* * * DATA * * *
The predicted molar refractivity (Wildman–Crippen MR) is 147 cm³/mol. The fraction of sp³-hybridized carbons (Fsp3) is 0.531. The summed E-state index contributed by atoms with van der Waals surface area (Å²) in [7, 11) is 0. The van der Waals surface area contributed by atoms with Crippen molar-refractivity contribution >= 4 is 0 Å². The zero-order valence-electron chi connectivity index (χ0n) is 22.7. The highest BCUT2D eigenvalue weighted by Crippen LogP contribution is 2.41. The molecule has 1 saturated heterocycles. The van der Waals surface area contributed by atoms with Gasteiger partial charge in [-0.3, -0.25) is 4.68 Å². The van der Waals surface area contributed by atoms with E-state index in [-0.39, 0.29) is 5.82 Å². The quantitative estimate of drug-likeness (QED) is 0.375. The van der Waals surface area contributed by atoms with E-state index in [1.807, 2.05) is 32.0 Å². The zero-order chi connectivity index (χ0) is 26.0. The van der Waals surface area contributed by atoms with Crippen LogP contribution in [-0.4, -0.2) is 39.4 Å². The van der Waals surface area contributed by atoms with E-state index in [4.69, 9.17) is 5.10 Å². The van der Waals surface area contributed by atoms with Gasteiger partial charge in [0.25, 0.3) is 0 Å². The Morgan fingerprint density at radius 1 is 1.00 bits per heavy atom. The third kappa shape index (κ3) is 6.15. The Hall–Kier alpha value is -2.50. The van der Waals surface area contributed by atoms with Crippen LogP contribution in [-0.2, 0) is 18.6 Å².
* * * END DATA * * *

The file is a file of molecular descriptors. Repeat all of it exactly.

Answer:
The predicted molar refractivity (Wildman–Crippen MR) is 147 cm³/mol. The fraction of sp³-hybridized carbons (Fsp3) is 0.531. The summed E-state index contributed by atoms with van der Waals surface area (Å²) in [7, 11) is 0. The van der Waals surface area contributed by atoms with Crippen molar-refractivity contribution >= 4 is 0 Å². The zero-order valence-electron chi connectivity index (χ0n) is 22.7. The highest BCUT2D eigenvalue weighted by Crippen LogP contribution is 2.41. The molecule has 1 saturated heterocycles. The van der Waals surface area contributed by atoms with Gasteiger partial charge in [-0.3, -0.25) is 4.68 Å². The van der Waals surface area contributed by atoms with E-state index in [-0.39, 0.29) is 5.82 Å². The quantitative estimate of drug-likeness (QED) is 0.375. The van der Waals surface area contributed by atoms with E-state index in [1.807, 2.05) is 32.0 Å². The zero-order chi connectivity index (χ0) is 26.0. The van der Waals surface area contributed by atoms with Crippen LogP contribution in [-0.4, -0.2) is 39.4 Å². The van der Waals surface area contributed by atoms with E-state index in [4.69, 9.17) is 5.10 Å². The van der Waals surface area contributed by atoms with Gasteiger partial charge in [0.25, 0.3) is 0 Å². The Morgan fingerprint density at radius 1 is 1.00 bits per heavy atom. The third kappa shape index (κ3) is 6.15. The Hall–Kier alpha value is -2.50. The van der Waals surface area contributed by atoms with Crippen LogP contribution in [-0.2, 0) is 18.6 Å².